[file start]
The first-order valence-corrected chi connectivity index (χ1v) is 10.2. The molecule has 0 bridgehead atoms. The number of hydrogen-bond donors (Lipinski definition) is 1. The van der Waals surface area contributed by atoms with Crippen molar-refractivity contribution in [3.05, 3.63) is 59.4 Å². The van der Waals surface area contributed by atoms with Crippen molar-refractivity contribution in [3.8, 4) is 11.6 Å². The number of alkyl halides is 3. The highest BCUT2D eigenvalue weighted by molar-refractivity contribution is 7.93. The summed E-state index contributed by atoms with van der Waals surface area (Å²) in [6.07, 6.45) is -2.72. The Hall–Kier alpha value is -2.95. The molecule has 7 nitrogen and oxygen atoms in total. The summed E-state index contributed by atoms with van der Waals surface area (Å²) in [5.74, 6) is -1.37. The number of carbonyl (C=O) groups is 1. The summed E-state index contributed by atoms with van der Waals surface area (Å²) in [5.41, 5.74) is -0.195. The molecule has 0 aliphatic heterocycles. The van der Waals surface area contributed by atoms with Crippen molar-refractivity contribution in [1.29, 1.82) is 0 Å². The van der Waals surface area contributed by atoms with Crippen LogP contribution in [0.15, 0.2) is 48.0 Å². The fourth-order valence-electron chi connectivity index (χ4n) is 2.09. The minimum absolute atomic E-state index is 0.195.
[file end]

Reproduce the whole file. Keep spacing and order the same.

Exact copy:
The first-order valence-corrected chi connectivity index (χ1v) is 10.2. The molecule has 0 bridgehead atoms. The number of hydrogen-bond donors (Lipinski definition) is 1. The van der Waals surface area contributed by atoms with Crippen molar-refractivity contribution in [3.05, 3.63) is 59.4 Å². The van der Waals surface area contributed by atoms with Crippen molar-refractivity contribution in [3.8, 4) is 11.6 Å². The number of alkyl halides is 3. The highest BCUT2D eigenvalue weighted by molar-refractivity contribution is 7.93. The summed E-state index contributed by atoms with van der Waals surface area (Å²) in [6.07, 6.45) is -2.72. The Hall–Kier alpha value is -2.95. The molecule has 7 nitrogen and oxygen atoms in total. The summed E-state index contributed by atoms with van der Waals surface area (Å²) in [5.74, 6) is -1.37. The number of carbonyl (C=O) groups is 1. The summed E-state index contributed by atoms with van der Waals surface area (Å²) in [5.41, 5.74) is -0.195. The molecule has 0 aliphatic heterocycles. The van der Waals surface area contributed by atoms with Crippen molar-refractivity contribution in [1.29, 1.82) is 0 Å². The van der Waals surface area contributed by atoms with Crippen LogP contribution in [0.15, 0.2) is 48.0 Å². The fourth-order valence-electron chi connectivity index (χ4n) is 2.09. The minimum absolute atomic E-state index is 0.195.